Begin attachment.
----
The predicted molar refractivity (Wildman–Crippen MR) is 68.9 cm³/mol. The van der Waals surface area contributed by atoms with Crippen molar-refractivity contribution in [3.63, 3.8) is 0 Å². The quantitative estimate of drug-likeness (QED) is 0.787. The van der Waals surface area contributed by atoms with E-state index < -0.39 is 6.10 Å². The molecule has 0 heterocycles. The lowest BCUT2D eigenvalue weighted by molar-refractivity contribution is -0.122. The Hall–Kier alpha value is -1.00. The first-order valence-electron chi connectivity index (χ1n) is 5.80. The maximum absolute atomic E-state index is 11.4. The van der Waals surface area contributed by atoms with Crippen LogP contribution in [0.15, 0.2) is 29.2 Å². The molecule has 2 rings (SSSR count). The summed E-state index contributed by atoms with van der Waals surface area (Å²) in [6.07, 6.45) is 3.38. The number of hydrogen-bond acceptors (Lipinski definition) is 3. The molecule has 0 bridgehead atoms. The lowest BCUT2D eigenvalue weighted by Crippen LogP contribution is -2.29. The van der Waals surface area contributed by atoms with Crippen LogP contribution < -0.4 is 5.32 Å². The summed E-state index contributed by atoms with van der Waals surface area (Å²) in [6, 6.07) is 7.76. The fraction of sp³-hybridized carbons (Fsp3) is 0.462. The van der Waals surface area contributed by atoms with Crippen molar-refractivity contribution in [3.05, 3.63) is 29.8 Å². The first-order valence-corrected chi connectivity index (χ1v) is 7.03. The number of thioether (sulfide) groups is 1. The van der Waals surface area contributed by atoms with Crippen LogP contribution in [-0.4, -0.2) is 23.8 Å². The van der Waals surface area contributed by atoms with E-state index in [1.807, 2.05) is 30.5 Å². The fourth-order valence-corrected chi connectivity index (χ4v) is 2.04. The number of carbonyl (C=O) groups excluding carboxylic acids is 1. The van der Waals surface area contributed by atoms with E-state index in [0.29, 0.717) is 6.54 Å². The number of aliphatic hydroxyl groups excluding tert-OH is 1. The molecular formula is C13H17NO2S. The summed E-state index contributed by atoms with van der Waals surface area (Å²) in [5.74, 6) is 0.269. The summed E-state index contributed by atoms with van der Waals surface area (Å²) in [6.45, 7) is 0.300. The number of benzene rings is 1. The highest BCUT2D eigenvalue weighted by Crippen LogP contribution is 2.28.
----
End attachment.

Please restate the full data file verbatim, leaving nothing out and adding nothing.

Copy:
The predicted molar refractivity (Wildman–Crippen MR) is 68.9 cm³/mol. The van der Waals surface area contributed by atoms with Crippen molar-refractivity contribution in [3.63, 3.8) is 0 Å². The quantitative estimate of drug-likeness (QED) is 0.787. The van der Waals surface area contributed by atoms with E-state index < -0.39 is 6.10 Å². The molecule has 0 heterocycles. The lowest BCUT2D eigenvalue weighted by molar-refractivity contribution is -0.122. The Hall–Kier alpha value is -1.00. The first-order valence-electron chi connectivity index (χ1n) is 5.80. The maximum absolute atomic E-state index is 11.4. The van der Waals surface area contributed by atoms with Crippen LogP contribution in [0.15, 0.2) is 29.2 Å². The molecule has 2 rings (SSSR count). The summed E-state index contributed by atoms with van der Waals surface area (Å²) in [6.07, 6.45) is 3.38. The number of hydrogen-bond acceptors (Lipinski definition) is 3. The molecule has 0 bridgehead atoms. The lowest BCUT2D eigenvalue weighted by Crippen LogP contribution is -2.29. The van der Waals surface area contributed by atoms with Crippen LogP contribution < -0.4 is 5.32 Å². The summed E-state index contributed by atoms with van der Waals surface area (Å²) in [6, 6.07) is 7.76. The fraction of sp³-hybridized carbons (Fsp3) is 0.462. The van der Waals surface area contributed by atoms with Crippen molar-refractivity contribution in [3.05, 3.63) is 29.8 Å². The first-order valence-corrected chi connectivity index (χ1v) is 7.03. The number of thioether (sulfide) groups is 1. The van der Waals surface area contributed by atoms with Crippen LogP contribution in [-0.4, -0.2) is 23.8 Å². The van der Waals surface area contributed by atoms with E-state index in [1.807, 2.05) is 30.5 Å². The fourth-order valence-corrected chi connectivity index (χ4v) is 2.04. The number of carbonyl (C=O) groups excluding carboxylic acids is 1. The van der Waals surface area contributed by atoms with E-state index in [0.29, 0.717) is 6.54 Å². The number of aliphatic hydroxyl groups excluding tert-OH is 1. The molecular formula is C13H17NO2S. The summed E-state index contributed by atoms with van der Waals surface area (Å²) in [5.74, 6) is 0.269. The summed E-state index contributed by atoms with van der Waals surface area (Å²) in [6.45, 7) is 0.300. The number of benzene rings is 1. The highest BCUT2D eigenvalue weighted by Crippen LogP contribution is 2.28.